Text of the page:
Rats…

I don’t care for marrows. I find them watery and best suited to, perhaps, cattle food. I am an inveterate Frog, when it comes down to it. I do like courgettes, and while some people consider them as essentially immature marrows which, strictly speaking, I suppose they are, I do not.

That’s because I like courgettes. I also like Magritte:

Magritte's pipe

‘This is not a pipe’, when it clearly is.

Ceci

bum

n’est pas une courge (which is the nearest I could get to a translation of ‘marrow’; I can honestly say I’ve never seen a marrow in France but I may have had a sheltered life). It ******* is.

It’s supposed to be a perfectly normal courgette plant, obtained at the Green Fair’s plant swap earlier in the year. It’s trailed everywhere and produced this swelling beast, revealing itself, I think as the Long Green Trailing variety – I do like accuracy in a plant name, but would have preferred accuracy in the marrow/courgette domain. So now what do I do?

Actually, I know. There’s a class for marrows in the Garden Show (of course there is, nous sommes ici) so I plan on growing it on to a monstrous size. I’m sure there are ancestral marrow-feeding secrets, perhaps preserved in ancient leather-bound tomes and sealed with mighty iron clasps, possibly even guarded by dragons*, which will give me some advice. But on the other hand, I could just ask one of my neighbours. He doesn’t grow marrows any more himself but – villages being what they are – I’m sure he’d be delighted if I challenged the long-standing marrow-growing supremacy of X, Y and Z…

*Or I could just have been watching Game of Thrones too much.

PS: Have just received first tip. Collect dirty wool from sheep fleece – sheep poo gets everywhere, but some areas are more blessed than others – and suspend in bucket of water using old onion bag. Allow to mature. Water with resulting liquid. I’m a spinner, so this would be possible – if I hadn’t just skirted a fleece and put the skanky bits in the brown bin, where they have now been joined by half a ton of grass clippings and a dead rat (thanks, Next Door’s Cat. Again). Seaweed feed instead, methinks.

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14 thoughts on “Rats…

  1. Janet/Plantaliscious

    Definitely seaweed feed! Though you may be missing a trick, perhaps decomposing rat feed would be the perfect way to generate giant marrows? And congratulations on turning courgette disaster into potential marrow triumph. Nice bit of positive thinking. I am trying to remember why I thought it would be a good idea to ignore last year’s lesson and grow two courgette plants again. For just me. At least I resisted the temptation to grow another kind as well, just for variety. Next year. Next year I will just grow one.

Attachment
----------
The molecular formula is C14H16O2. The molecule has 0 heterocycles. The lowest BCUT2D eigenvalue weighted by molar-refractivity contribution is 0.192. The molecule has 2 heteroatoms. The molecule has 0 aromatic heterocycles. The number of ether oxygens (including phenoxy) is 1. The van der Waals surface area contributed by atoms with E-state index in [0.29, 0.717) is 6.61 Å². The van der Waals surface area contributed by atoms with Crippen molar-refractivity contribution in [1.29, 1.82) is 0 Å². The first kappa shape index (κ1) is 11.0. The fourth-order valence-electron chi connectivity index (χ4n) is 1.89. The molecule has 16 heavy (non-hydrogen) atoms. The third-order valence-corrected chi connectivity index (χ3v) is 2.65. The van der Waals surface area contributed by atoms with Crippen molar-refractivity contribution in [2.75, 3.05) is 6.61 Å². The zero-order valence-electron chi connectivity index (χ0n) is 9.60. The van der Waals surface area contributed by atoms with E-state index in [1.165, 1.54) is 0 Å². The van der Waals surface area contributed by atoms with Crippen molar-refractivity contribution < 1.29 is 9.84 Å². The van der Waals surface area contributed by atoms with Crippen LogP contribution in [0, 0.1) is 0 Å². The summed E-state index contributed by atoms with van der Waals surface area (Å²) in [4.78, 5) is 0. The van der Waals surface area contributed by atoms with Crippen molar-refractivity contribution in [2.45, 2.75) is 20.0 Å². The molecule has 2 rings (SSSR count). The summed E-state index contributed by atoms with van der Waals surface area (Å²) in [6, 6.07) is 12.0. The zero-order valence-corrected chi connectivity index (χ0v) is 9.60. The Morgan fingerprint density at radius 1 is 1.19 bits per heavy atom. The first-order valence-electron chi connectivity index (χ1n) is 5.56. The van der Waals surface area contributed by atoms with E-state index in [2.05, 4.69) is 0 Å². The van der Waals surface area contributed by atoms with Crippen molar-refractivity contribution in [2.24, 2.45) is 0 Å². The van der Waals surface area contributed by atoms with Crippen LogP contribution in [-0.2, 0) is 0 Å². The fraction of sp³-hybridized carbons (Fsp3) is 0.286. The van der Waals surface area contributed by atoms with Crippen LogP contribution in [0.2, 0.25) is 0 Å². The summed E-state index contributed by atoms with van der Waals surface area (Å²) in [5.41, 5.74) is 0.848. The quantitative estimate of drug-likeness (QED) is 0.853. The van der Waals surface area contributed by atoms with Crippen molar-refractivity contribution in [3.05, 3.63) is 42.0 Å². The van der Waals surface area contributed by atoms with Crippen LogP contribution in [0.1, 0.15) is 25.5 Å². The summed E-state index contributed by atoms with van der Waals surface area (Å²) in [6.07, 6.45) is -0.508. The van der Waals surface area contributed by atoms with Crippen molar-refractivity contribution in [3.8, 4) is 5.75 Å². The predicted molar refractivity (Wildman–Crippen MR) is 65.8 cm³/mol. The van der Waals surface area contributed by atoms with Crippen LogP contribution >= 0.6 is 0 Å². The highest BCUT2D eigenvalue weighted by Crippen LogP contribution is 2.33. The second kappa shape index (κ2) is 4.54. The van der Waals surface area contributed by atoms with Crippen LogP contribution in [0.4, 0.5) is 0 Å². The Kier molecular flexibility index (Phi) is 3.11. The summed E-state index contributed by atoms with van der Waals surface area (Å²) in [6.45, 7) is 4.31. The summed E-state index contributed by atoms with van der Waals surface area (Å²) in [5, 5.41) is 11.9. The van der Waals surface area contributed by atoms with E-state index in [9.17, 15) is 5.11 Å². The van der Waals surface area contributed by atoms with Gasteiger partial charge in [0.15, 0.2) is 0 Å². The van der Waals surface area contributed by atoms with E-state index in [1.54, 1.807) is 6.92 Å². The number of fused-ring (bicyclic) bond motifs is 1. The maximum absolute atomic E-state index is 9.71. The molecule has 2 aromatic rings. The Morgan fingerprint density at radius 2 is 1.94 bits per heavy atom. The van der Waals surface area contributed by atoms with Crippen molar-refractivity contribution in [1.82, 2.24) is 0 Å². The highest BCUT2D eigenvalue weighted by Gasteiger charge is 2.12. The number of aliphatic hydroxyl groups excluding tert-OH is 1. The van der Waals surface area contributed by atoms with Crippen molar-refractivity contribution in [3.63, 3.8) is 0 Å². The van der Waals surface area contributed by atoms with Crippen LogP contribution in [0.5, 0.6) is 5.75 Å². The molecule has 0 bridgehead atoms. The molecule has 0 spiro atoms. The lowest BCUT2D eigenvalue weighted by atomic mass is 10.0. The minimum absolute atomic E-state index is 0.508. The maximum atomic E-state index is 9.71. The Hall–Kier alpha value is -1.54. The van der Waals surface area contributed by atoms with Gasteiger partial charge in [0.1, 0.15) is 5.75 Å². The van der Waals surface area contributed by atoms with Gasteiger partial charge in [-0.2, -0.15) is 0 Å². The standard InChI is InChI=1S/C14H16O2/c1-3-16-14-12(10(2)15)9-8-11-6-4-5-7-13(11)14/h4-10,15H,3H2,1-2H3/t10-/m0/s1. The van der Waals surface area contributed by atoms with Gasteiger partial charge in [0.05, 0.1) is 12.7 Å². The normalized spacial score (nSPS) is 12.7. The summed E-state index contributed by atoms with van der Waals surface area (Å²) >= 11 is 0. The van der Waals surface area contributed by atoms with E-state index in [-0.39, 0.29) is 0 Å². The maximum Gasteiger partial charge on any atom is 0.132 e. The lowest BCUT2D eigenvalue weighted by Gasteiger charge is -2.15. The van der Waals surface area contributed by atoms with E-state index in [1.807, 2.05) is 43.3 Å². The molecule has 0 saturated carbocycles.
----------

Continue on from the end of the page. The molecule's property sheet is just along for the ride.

Reply
    1. kate Post author

      ERHH!

      I wish I could have a courgette glut. I think it may be down to the exposure here, though I’m definitely doing better since I started growing them in pots. I’m also growing Crown Prince squab – would love a glut of that. Fingers XXXXXXX

      Reply
    1. kate Post author

      Entirely accurate. And it’s now about twice the size it was. Have just discovered there’s a size limit for the show (? surely the aim is to grow something ridiculous and inedible) so will have to cut it and season it soon. Or it might just go bang anyway.

      Reply
  2. wellywoman

    🙂 I started this growing season determined I would only grow one courgette plant. I have 3!!! and the glut has started. I can send them your way if you’d like? 😉 Comfrey feed is fantastic but it smells as bad as a decomposing rat.

    Reply
    1. kate Post author

      I thought I had two. I’d not have minded two. One is not enough – I know I’m tempting fate by even thinking that, let alone typing it…

      I can do decomposing rats (thanks so much, Fluffy Bum aka Next Door’s Cat) so maybe I’d better avoid adding comfrey to the mix as well.

      Reply
  3. croftgarden

    I’m in the middle of the courgette glut and the cake making is in full production. I tried sharing the recipe and now I have a friend who gives me her glut and has cake in return. Have I got this bartering business right?
    P.S. Seaweed can smell as bad as fermenting sheep poo!

    Reply
    1. kate Post author

      I like the exchange idea, but I’m not sure I can make cakes out of green beans (the latest glut).

      I’d wondered about seaweed, but for some reason we’re not getting much washed up at the moment. But it’s a gift normally, so I think I’ll start adding some of that and see what happens. Then all I need is Wellywoman’s comfrey suggestion and Fluffy Bum’s dead rat (slightly, um, used) and I should be able to empty the campsites when the wind is in the right direction.

      Reply
      1. croftgarden

        The best thing to do with seaweed is to add it to your compost or if you have plenty use it as a winter top dressing. This is the less smelly option.
        We have plenty of seaweed all year and after all the hot weather it is fermenting and maturing nicely. The aroma is an acquired taste but the flies like it!

        Reply
        1. kate Post author

          I’m definitely going to be using it this winter – most of the time the beaches are covered, but there’s been very little lately.On the other hand there are plenty of dead jellyfish. Nice.

  4. hoehoegrow

    The only good marrow is a stuffed marrow ! Courgettes are fine , but very very sneaky … turn away for a second and they morph into massive marrows ! They must be dabblers in the Dark Arts !!

    Reply

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